Kilitbahir Castle

Kilitbahir Castle

Kilitbahir Castle, locally known as Kilitbahir Kalesi, lies on the shore in the center of the village of the same name (also known as Kilîdü'l-bahr), in the province of Çanakkale in Turkey.

In 1452, during his preparation for the siege of Byzantine Constantinople, the Ottoman Sultan Mehmed II acknowledged the strategic importance of the Dardanelles Strait. So, in order to cut off the sea route that could supply or be used by European forces to relieve the city, he started to build 2 castles at the narrowest point of the strait; Kilitbahir on the European side and Çimenlik on the Asian side. These castles served a similar purpose as the castles of Rumelihisarı and Anadoluhisarı on the Bosphorus Strait.

Although, there are some sources that state that they were built after the 1453 conquest of Constantinople, around 1463. In that case they were probably built to prevent European forces to try and retake the city.

When Kilitbahir Castle was finished, situated on the slope of a hill, it was a formidable stronghold. It consisted of a triangular, 7-storey, keep protected by inner castle walls and outer castle walls. The inner castle had a unique design; 3 almost round courtyards connecting at the keep, giving the castle plan the appearance of a three-leaf clover. The water of the strait would have lapped the outer castle walls. Like its counterpart Çimenlik, Kilitbahir was armed with tens of cannons.

In 1541 the castle was strengthened by Sultan Suleiman the Magnificent. A new courtyard was attached to the south side of the outer castle walls, protected by a new round tower; the Sarı Tower. During the Cretan War with Venice (1645-69) the Ottomans restored it.

Kilitbahir was again restored during the construction of Namazgâh Bastion next to it, around 1870. Although by then it had lost its military importance and probably served as lodging and administrative purposes.

At present Kilitbahir Castle is a museum which you can visit for a fee. If you are in the region; visit it, it is certainly worthwhile. Recommended!


Gallery

Kilitbahir Castle

Kilitbahir Castle

Kilitbahir Castle, locally known as Kilitbahir Kalesi, lies on the shore in the center of the village of the same name (also known as Kilîdü'l-bahr), in the province of Çanakkale in Turkey.

In 1452, during his preparation for the siege of Byzantine Constantinople, the Ottoman Sultan Mehmed II acknowledged the strategic importance of the Dardanelles Strait. So, in order to cut off the sea route that could supply or be used by European forces to relieve the city, he started to build 2 castles at the narrowest point of the strait; Kilitbahir on the European side and Çimenlik on the Asian side. These castles served a similar purpose as the castles of Rumelihisarı and Anadoluhisarı on the Bosphorus Strait.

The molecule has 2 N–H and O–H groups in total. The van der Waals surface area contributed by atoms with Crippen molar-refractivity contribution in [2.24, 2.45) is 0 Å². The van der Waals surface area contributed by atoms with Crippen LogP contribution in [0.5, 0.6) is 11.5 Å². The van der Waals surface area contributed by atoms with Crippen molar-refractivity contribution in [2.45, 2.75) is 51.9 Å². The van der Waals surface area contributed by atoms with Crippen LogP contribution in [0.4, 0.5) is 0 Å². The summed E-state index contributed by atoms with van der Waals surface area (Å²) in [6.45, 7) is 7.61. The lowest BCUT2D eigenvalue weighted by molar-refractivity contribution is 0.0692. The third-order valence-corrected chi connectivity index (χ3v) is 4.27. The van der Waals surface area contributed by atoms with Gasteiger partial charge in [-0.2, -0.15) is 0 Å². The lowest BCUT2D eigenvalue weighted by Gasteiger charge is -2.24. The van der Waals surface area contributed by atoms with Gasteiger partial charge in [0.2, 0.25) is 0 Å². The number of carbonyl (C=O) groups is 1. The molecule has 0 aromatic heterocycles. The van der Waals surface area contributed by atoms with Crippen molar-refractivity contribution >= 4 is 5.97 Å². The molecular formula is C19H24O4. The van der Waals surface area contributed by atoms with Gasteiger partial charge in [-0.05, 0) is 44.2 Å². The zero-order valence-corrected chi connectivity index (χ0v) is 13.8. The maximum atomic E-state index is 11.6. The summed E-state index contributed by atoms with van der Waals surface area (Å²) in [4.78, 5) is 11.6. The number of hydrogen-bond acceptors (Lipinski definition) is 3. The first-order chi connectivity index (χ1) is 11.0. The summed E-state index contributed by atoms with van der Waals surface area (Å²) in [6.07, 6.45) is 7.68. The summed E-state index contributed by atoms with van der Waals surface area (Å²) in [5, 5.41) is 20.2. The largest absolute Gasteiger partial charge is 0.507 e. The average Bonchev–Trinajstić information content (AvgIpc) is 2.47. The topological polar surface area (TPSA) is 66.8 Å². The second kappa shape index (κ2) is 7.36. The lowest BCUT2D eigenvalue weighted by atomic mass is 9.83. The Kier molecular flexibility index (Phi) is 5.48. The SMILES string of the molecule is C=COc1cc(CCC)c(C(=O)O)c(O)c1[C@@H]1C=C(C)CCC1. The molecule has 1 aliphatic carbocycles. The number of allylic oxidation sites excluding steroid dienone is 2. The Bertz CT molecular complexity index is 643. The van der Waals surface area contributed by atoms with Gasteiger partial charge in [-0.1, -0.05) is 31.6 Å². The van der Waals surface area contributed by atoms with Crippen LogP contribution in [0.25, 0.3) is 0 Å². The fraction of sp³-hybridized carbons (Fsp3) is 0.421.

Although, there are some sources that state that they were built after the 1453 conquest of Constantinople, around 1463. In that case they were probably built to prevent European forces to try and retake the city.

When Kilitbahir Castle was finished, situated on the slope of a hill, it was a formidable stronghold. It consisted of a triangular, 7-storey, keep protected by inner castle walls and outer castle walls. The inner castle had a unique design; 3 almost round courtyards connecting at the keep, giving the castle plan the appearance of a three-leaf clover. The water of the strait would have lapped the outer castle walls. Like its counterpart Çimenlik, Kilitbahir was armed with tens of cannons.

In 1541 the castle was strengthened by Sultan Suleiman the Magnificent. A new courtyard was attached to the south side of the outer castle walls, protected by a new round tower; the Sarı Tower. During the Cretan War with Venice (1645-69) the Ottomans restored it.

Kilitbahir was again restored during the construction of Namazgâh Bastion next to it, around 1870. Although by then it had lost its military importance and probably served as lodging and administrative purposes.

At present Kilitbahir Castle is a museum which you can visit for a fee. If you are in the region; visit it, it is certainly worthwhile. Recommended!


Gallery